But Michael's comfortable self-righteousness is disturbed when he discovers that Hanna, too, is on trial. Literally: she was a guard at Auschwitz, in 1944, and stands accused of (amongst other things) letting 200 women burn to death inside a church during a bombing raid. Michael rubbernecks at her trial and indulges in a spot of aimless Holocaust tourism, during which he demonstrates afresh his complete lack of empathy or emotional imagination - having visited a memorialised concentration camp, he notes "my awkwardness was not the result of real feeling, but of thinking about the way one is supposed to feel after visiting a concentration camp". He eventually concludes that he does feel a bit responsible for all those atrocities, after all, because he used to love Hanna - who, by the way, couldn't read all along, poor thing, which maybe excuses her from having done all that bad stuff back then.
I was no stranger to shame as the cause of behavior that was deviant or defensive, secretive or misleading or hurtful. But could Hanna’s shame at being illiterate be sufficient reason for her behavior at the trial or in the camp? To accept exposure as a criminal for fear of being exposed as an illiterate? To commit crimes to avoid the same thing?
I suppose that this second half of the book - the revelations of Hanna's trial, and Michael's journey into Germany's history - is meant to make his earlier moral outrage seem smug and naive, a conclusion reached before all the facts were known. It doesn't, or at least not in the way Schlink (apparently) believes. Michael's youthful condemnation of his parents' generation for their comlplicity with the Nazi regime and its death camps is the very definition of kneejerk, it's true, but that's more an artefact of him than of his youth or moral stance itself. For one thing, as I've noted before, I find attempts to excuse culpability for such crimes (on the basis of circumstance or, as in this case, putative shame) to be questionable at best, and deeply distasteful at worst. Hanna's challenge to the judge, during her trial - she asks him what he would have done in her place - is pointed and urgent and correct, but it doesn't make the people who died in the camp any less dead just because someone else might well have acted (or failed to act) in the same way as Hanna, under the same pressures. Hanna's secret shame of illiteracy, and the culture of conformity surrounding her, go some way to explaining her actions, but they don't excuse them. A bad act isn't magically less bad just because it was done by a good person.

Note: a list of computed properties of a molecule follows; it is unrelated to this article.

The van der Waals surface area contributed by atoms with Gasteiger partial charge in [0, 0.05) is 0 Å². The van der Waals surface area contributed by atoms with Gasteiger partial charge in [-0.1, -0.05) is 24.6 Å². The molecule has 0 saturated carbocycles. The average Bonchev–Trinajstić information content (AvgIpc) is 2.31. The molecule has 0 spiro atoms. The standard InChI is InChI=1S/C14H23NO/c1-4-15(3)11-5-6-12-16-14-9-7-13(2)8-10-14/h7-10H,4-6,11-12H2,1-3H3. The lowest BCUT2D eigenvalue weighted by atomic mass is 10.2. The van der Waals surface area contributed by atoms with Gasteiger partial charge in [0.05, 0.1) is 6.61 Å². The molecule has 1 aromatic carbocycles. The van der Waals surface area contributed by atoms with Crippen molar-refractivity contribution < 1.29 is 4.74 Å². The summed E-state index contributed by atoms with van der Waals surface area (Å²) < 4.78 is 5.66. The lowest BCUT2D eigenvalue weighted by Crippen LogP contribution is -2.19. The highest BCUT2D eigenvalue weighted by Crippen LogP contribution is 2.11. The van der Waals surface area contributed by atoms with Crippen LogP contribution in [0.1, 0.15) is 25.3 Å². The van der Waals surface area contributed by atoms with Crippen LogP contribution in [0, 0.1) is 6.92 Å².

Secondly, while it is useful and interesting to engage in such debates, what pushed this reader over the edge as far as the book's banality was concerned was that even in the midst of this, it is still All About Michael. His initial reaction is to hope Hanna will be convicted, because that way she remains a fond and slightly moist memory for him, rather than a living human being who has an existence independent of his fantasy:
I realized that I had assumed it was both natural and right that Hanna should be in custody. Not because of the charges, the gravity of the allegations, or the force of the evidence, of which I had no real knowledge yet, but because in a cell she was out of my world, out of my life. I wanted her far away from me, so unattainable that she could continue as the mere memory she had become and remained all these years. If the lawyer was successful, I would have to prepare myself to meet her again, and I would have to work out how I wanted to do that, and how it should be.
Later, his main concern is the effect her trial and subsequent imprisonment have upon him: his adolescent memories, his relationship with his parents' generation, his ability to be self-righteous, his achievement of (a tiny bit of) self-awareness, his "appointment with the past" when he meets her again (I swoon before your clichés, sir!). In the end, there isn't enough eyeroll in the world for his self-serving annexation of her guilt, and consequent trivialisation of those who truly suffered, among both victims and perpertrators:
I had to point at Hanna. But the finger I had pointed at her turned back to me. I had loved her. Not only had I loved her, I had chosen her. I tried to tell myself that I had known nothing of what she had done when I chose her. [...] How could it be a comfort that the pain I went through because of my love for Hanna, was, in a way, the fate of my generation, a German fate, and that it was only more difficult for me to evade, more difficult for me to manage than for others. All the same, it would have been good for me back then to be able to feel I was part of my generation.
Soft porn, mass murder, and navel-gazing. Not a winning combination.